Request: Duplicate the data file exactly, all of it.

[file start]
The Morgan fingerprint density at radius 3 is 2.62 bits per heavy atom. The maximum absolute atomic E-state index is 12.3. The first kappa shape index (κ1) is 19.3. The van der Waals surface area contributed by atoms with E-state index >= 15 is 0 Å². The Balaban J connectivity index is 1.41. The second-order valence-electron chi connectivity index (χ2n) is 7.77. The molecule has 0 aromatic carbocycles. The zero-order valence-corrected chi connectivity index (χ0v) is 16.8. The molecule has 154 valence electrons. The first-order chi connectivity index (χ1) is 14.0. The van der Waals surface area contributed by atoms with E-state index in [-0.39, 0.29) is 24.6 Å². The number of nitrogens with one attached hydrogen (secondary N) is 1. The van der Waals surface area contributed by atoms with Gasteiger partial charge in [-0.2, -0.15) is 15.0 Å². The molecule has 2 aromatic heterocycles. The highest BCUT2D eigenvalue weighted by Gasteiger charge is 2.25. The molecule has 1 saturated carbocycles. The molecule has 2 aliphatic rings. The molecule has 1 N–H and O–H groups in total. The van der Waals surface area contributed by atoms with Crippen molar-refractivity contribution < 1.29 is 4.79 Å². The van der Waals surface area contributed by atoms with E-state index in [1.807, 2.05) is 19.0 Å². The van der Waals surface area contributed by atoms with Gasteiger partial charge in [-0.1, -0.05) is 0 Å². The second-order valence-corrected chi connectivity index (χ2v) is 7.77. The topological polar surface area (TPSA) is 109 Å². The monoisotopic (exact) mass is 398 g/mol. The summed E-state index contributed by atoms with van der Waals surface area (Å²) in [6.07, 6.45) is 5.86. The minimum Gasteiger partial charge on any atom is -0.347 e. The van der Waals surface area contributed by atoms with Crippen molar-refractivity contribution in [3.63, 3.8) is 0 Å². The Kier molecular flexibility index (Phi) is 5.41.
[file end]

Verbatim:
The Morgan fingerprint density at radius 3 is 2.62 bits per heavy atom. The maximum absolute atomic E-state index is 12.3. The first kappa shape index (κ1) is 19.3. The van der Waals surface area contributed by atoms with E-state index >= 15 is 0 Å². The Balaban J connectivity index is 1.41. The second-order valence-electron chi connectivity index (χ2n) is 7.77. The molecule has 0 aromatic carbocycles. The zero-order valence-corrected chi connectivity index (χ0v) is 16.8. The molecule has 154 valence electrons. The first-order chi connectivity index (χ1) is 14.0. The van der Waals surface area contributed by atoms with E-state index in [-0.39, 0.29) is 24.6 Å². The number of nitrogens with one attached hydrogen (secondary N) is 1. The van der Waals surface area contributed by atoms with Gasteiger partial charge in [-0.2, -0.15) is 15.0 Å². The molecule has 2 aromatic heterocycles. The highest BCUT2D eigenvalue weighted by Gasteiger charge is 2.25. The molecule has 1 saturated carbocycles. The molecule has 2 aliphatic rings. The molecule has 1 N–H and O–H groups in total. The van der Waals surface area contributed by atoms with Crippen molar-refractivity contribution < 1.29 is 4.79 Å². The van der Waals surface area contributed by atoms with E-state index in [1.807, 2.05) is 19.0 Å². The van der Waals surface area contributed by atoms with Gasteiger partial charge in [-0.1, -0.05) is 0 Å². The second-order valence-corrected chi connectivity index (χ2v) is 7.77. The topological polar surface area (TPSA) is 109 Å². The monoisotopic (exact) mass is 398 g/mol. The summed E-state index contributed by atoms with van der Waals surface area (Å²) in [6.07, 6.45) is 5.86. The minimum Gasteiger partial charge on any atom is -0.347 e. The van der Waals surface area contributed by atoms with Crippen molar-refractivity contribution in [3.63, 3.8) is 0 Å². The Kier molecular flexibility index (Phi) is 5.41.